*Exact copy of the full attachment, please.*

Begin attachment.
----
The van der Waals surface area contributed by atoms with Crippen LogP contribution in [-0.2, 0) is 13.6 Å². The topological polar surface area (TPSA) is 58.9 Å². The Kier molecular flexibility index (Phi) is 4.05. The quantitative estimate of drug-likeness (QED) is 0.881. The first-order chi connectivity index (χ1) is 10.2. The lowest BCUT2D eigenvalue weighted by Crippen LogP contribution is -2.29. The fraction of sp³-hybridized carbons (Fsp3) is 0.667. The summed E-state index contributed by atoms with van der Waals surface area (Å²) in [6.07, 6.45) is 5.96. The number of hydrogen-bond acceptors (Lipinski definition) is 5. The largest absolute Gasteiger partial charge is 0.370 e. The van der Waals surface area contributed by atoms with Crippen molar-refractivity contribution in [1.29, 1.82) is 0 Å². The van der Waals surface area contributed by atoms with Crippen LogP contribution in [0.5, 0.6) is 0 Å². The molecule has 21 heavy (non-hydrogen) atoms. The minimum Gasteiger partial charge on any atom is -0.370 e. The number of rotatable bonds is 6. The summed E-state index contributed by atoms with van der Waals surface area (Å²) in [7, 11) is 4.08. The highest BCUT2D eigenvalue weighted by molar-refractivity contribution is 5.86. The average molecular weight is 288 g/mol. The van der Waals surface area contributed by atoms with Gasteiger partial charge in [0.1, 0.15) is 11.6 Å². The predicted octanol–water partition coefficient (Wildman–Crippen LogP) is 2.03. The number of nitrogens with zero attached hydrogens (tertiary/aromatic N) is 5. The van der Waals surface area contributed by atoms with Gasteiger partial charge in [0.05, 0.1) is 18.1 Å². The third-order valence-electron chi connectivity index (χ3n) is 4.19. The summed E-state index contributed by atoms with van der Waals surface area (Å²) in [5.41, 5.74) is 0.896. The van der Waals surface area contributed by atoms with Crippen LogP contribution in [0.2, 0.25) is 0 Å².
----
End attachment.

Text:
The van der Waals surface area contributed by atoms with Crippen LogP contribution in [-0.2, 0) is 13.6 Å². The topological polar surface area (TPSA) is 58.9 Å². The Kier molecular flexibility index (Phi) is 4.05. The quantitative estimate of drug-likeness (QED) is 0.881. The first-order chi connectivity index (χ1) is 10.2. The lowest BCUT2D eigenvalue weighted by Crippen LogP contribution is -2.29. The fraction of sp³-hybridized carbons (Fsp3) is 0.667. The summed E-state index contributed by atoms with van der Waals surface area (Å²) in [6.07, 6.45) is 5.96. The number of hydrogen-bond acceptors (Lipinski definition) is 5. The largest absolute Gasteiger partial charge is 0.370 e. The van der Waals surface area contributed by atoms with Crippen molar-refractivity contribution in [1.29, 1.82) is 0 Å². The van der Waals surface area contributed by atoms with Crippen LogP contribution in [0.5, 0.6) is 0 Å². The molecule has 21 heavy (non-hydrogen) atoms. The minimum Gasteiger partial charge on any atom is -0.370 e. The number of rotatable bonds is 6. The summed E-state index contributed by atoms with van der Waals surface area (Å²) in [7, 11) is 4.08. The highest BCUT2D eigenvalue weighted by molar-refractivity contribution is 5.86. The average molecular weight is 288 g/mol. The van der Waals surface area contributed by atoms with Gasteiger partial charge in [0.1, 0.15) is 11.6 Å². The predicted octanol–water partition coefficient (Wildman–Crippen LogP) is 2.03. The number of nitrogens with zero attached hydrogens (tertiary/aromatic N) is 5. The van der Waals surface area contributed by atoms with Gasteiger partial charge in [0.05, 0.1) is 18.1 Å². The third-order valence-electron chi connectivity index (χ3n) is 4.19. The summed E-state index contributed by atoms with van der Waals surface area (Å²) in [5.41, 5.74) is 0.896. The van der Waals surface area contributed by atoms with Crippen LogP contribution in [0.2, 0.25) is 0 Å².